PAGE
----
Damagum noted that the right thing for the 27 lawmakers, who defected to the APC, to do was to prepare for fresh elections under any political party they want as the PDP had already written to the Independent National Electoral Commission (INEC) to prepare for fresh polls in their constituencies.
The acting chairman, flanked by other members of the National Working Committee (NWC) said, “That INEC should, in line with Section 109 (1) (g) of the 1999 Constitution (as amended) and Section 84 (15) of the Electoral Act, 2022, fix a date for the conduct of fresh election into the state constituencies in Rivers State where vacancies have occurred by reason of the defection of the now former members of the Rivers State House of Assembly, pending the determination of any suit in any court.”
He said: “Our party insists that having now vacated and lost their seats, the only option available for the former lawmakers, if they wish to return to the House of Assembly, is to seek fresh nomination and re-election on the platform of any political party of their choice in line with the provisions of the Constitution of the Federal Republic of Nigeria, 1999 (as amended) and the Electoral Act, 2022.
“For the avoidance of doubt, there is no division in the PDP at the national or any other level for that matter to justify the defection of the 27 former members of the Rivers State House of Assembly from the Party. They, therefore, vacated their seats for reasons best known to them and cannot return to the House of Assembly without passing through a fresh electoral process in accordance with the provisions of the 1999 Constitution (as amended) and the Electoral Act, 2022.
“Moreover, the Speaker of the Rivers State House of Assembly Rt. Hon (Barr) Ehie O. Edison DSSRS officially declared the seats of the defected now former members vacant in line with Section 109 (1)(g) of the 1999 Constitution (as amended). The Rivers State House of Assembly, having become Functus Officio on the matter, cannot re-admit the former lawmakers unless through the channel of a fresh election.
“Our party, therefore, counsels the former members of the Rivers State House of Assembly not to be deceived by anybody giving them the false hope and impracticable assurances in Abuja that they can return to the Rivers State House of Assembly without a fresh election or that the INEC can be stopped from conducting fresh election into the 27 Rivers State Constituencies where vacancies have occurred by reason of their defection.”
Settlement imposed, will be resisted – Edwin Clark
Also reacting, an elder statesman, Edwin Clark, described the resolutions reached during the truce brokered by the president as “The most unconstitutional, absurd and obnoxious resolutions at settling feuding parties that I have ever witnessed in my life.”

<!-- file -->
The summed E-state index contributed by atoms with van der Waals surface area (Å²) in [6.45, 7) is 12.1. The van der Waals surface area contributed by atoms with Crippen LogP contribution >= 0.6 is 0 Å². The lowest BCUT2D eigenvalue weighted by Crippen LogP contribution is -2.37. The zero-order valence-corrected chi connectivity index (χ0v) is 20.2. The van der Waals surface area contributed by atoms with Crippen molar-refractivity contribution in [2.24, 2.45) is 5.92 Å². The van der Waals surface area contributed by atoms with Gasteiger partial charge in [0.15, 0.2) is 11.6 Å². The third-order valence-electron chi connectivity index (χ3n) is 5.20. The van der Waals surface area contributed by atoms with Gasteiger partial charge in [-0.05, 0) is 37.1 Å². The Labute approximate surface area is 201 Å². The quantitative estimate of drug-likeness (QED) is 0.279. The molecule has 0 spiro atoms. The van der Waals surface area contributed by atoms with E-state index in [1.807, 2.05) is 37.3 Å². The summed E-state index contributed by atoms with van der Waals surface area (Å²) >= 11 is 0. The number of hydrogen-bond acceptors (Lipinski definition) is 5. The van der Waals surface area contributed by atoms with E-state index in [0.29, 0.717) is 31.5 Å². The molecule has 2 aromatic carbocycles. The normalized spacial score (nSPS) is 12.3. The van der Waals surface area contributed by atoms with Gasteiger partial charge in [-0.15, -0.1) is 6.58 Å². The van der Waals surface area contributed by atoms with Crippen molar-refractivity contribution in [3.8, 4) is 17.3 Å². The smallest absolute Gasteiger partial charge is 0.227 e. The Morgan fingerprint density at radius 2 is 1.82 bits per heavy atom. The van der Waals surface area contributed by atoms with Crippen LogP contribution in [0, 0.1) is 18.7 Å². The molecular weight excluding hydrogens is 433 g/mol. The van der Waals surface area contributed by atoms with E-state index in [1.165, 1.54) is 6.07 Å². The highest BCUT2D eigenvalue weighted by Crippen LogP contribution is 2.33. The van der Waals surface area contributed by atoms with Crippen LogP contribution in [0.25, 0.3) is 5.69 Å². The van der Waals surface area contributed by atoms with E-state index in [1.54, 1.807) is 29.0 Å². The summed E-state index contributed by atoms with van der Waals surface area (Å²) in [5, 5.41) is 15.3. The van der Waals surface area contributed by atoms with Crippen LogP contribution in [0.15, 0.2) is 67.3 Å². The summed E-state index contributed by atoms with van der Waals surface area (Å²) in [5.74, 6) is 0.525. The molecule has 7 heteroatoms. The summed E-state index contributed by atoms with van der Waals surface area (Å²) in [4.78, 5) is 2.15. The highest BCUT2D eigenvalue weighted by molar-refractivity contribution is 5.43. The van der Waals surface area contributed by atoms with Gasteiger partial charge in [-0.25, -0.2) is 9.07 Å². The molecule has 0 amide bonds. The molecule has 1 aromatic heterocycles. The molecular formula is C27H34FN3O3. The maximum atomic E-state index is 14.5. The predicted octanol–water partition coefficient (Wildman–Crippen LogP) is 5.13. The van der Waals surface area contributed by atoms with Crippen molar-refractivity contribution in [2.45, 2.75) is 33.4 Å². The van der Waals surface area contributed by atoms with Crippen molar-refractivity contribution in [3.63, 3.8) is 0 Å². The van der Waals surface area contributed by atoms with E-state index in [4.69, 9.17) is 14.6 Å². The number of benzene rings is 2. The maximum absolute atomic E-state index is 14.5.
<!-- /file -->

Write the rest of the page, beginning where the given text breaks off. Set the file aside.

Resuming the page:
Clark, who is the Chairman of the Board of Trustees of the Ijaw National Congress (INC), said it was obvious that Governor Fubara was ambushed and intimidated into submission but that the president should know that with all the powers he possesses, he cannot override the Constitution.
He said the Ijaw nation “Is prepared to face any consequences that may result in the political crisis in Rivers State. We will resist any attempt subtle, subterranean, covert, overt, to make an elected Ijaw son, Siminialayi Fubara, the governor of Rivers State, a servant, a stooge to Nyesom Wike.
“We will go to court to resist this oppressive action using all available constitutional and legal means.”
A chieftain of the APC in Rivers State, Eze Chukwuemeka Eze also described the terms of settlement as “Callous, draconian, demeaning and to say the least, embarrassing to the sensibilities of the lettered Rivers public.”
Eze, who is a loyalist of former governor of the state, Rotimi Amaechi, in a statement maintained that the constitution of the Federal Republic of Nigeria must be respected because it is superior to any agreement signed under whatever circumstance.
Protest in Port Harcourt over truce
In the early hours of Tuesday, pockets of protesters gathered at the Government House entrance in Port Harcourt to register their disenchantment over the eight-point resolution.
Though protesters later retired to their respective destinations, some of them that spoke with our reporter said that they are not comfortable with the eight-point resolution reached at the meeting.
One of the protesters, who simply identified himself as Tamuno said that the resolution was aimed at gagging Governor Fubara, saying the resolution only favoured Wike and that no amicable peace can be achieved with such resolution.
We’ll sacrifice for peace – Fubara
But speaking at the 3rd Convocation and 6th Founders Day ceremonies of the PAMO University of Medical Sciences in Iriebe Town, Obio-Akpor Local Government Area of the state, Governor Fubara said he is committed to ensuring peace in the state and among its people so as to foster development.
He said there is no price that will be too big to pay to ensure that peace prevails.
The governor assured that he is prepared and will continue to pay the necessary price that will guarantee peace in the state.